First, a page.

Resurgence of AIDS Can Only be Fought by Changing Societal Perceptions of Gays, Op-Ed Says
"[H]eading off the next AIDS epidemic will take a lot more than free condoms and stern lectures from well-meaning health officials," freelance journalist Andrew Webb writes in a Washington Monthly op-ed. According to the latest CDC figures, HIV infections are again on the rise, particularly among gay men. The rising numbers indicate that the "fear mongering that was public health officials' primary weapon against HIV for most of the 1990s is no longer working," Webb, who is openly gay, states.
Pressures of Society
Webb blames the rise in infections on the resurgence among gay men of barebacking -- anal sex without a condom -- which was practiced mostly "on the fringes" of gay society for most of the past two decades, but has recently become "de rigueur." Contributing to the resurgence of the practice is the "advent of new drug treatments" and a "well-articulated ideology that views unfettered sex as the defining feature of gay identity," he states. Gay men tend to define themselves through sex because they are not accepted by general society, he says. Both conservative and liberal groups seem to adopt a view that if a gay man gets HIV from consensual sex, "it's his own damn fault," Webb says, adding that it is "too facile to say that the disease is its own punishment, and that society at large bears no responsibility for its social consequences." He goes on to say that "for all the progress made in gay rights in the past decade, straight people still don't see gays as part of respectable society." In response, gay people have "developed their own vaguely defined morality and ethics ... created in response to ostracism from mainstream society," he says, adding that that morality provides for a self-centered world. The ostracism and isolation felt by many gay men also leads to "alcohol abuse, depression and promiscuity -- all of which contribute to the risky behavior that can lead to HIV infection," he adds. "Without recognizing these complicating factors in gay sexuality, public health officials' simple exhortations for safer sex will likely fail at a tremendous cost, both in human lives lost and in the public expense of caring for a new generation of HIV's victims," he states.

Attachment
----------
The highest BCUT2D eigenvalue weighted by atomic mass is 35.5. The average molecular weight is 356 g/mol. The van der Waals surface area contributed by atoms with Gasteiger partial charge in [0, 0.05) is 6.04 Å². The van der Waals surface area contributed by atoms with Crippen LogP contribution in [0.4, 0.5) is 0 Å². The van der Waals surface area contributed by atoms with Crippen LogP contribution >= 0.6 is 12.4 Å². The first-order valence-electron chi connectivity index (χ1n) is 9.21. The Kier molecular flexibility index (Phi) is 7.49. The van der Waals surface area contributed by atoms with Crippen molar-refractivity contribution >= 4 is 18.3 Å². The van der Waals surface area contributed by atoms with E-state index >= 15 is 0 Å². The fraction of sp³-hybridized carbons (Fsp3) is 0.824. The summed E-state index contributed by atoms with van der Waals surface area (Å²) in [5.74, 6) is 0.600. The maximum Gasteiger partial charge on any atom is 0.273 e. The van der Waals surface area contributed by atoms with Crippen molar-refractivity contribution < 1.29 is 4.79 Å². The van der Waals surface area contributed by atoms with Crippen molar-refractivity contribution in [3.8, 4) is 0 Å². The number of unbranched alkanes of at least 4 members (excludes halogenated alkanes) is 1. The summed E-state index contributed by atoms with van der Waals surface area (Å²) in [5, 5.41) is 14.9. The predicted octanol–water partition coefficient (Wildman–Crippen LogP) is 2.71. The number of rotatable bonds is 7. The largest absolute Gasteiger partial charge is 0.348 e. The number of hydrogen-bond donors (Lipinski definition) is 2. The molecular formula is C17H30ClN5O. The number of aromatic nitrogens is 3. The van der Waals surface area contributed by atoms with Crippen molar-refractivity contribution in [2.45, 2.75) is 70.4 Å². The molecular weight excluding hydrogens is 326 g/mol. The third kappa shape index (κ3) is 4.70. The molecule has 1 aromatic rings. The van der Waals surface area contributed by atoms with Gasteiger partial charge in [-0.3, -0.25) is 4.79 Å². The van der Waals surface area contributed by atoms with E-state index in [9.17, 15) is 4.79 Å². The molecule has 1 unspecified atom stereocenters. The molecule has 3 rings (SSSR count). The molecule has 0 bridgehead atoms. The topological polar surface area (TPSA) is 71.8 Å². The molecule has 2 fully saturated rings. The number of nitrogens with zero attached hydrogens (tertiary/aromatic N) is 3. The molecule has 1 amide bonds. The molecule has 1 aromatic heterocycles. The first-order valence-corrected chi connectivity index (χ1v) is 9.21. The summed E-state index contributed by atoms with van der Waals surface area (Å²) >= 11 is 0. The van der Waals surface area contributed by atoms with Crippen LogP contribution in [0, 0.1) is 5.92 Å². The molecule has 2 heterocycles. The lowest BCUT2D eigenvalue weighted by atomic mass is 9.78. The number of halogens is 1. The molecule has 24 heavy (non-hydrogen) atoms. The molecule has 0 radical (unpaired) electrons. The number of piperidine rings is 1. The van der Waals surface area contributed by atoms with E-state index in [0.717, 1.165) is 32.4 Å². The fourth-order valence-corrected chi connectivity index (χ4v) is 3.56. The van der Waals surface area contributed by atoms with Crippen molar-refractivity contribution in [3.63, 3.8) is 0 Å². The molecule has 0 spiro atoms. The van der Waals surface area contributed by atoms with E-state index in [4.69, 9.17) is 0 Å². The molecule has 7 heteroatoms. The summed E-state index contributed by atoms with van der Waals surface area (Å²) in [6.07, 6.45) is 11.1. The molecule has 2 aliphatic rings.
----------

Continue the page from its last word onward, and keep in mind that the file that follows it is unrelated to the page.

Effective Prevention Strategies
New prevention strategies must "emphasize responsible sex and demand that gay men consider the effect of their actions on the well-being of larger society," Webb states, adding that some have proposed measures that may even be seen as "coercive." Dr. Jeffrey Klausner, director of the San Francisco health department's Sexually Transmitted Disease Prevention and Control Services, has proposed closing sex clubs and adult bookstores and enforcing "no-sex" and "no-drug" ordinances in city bars and clubs. He has also proposed Internet-based outreach and education efforts in chat rooms where gay men may arrange to meet sexual partners. In addition, while "brainstorming on this subject," Klausner "raised the possibility of quarantining those who cannot control their infectivity," much as New York City officials quarantined "Typhoid Mary" at the turn of the 20th century, Webb states. While many of those measures may be "infeasible in the current political climate," they should be discussed, Webb says. "After all, in an environment where there are no consequences for actions that threaten the public health, it may be necessary to create some," he states, adding that a "balance could be struck between effective public health measures and civil rights." People have "long accepted the need in certain circumstances for quarantining tuberculosis patients and recently began forcing some recalcitrant tuberculosis-infected individuals to take their medications under supervision," he states, adding that "contact reporting and tracing has long been the means of limiting the damage (to individuals and the public at large) from other sexually transmitted diseases." But most importantly, HIV prevention efforts "will not take root until mainstream society welcomes gays into the fold" by legalizing same-sex marriages, domestic partnership benefits and "other measures that would allow gays to have culturally supported monogamous relationships," Web concludes (Webb, Washington Monthly, November 2001).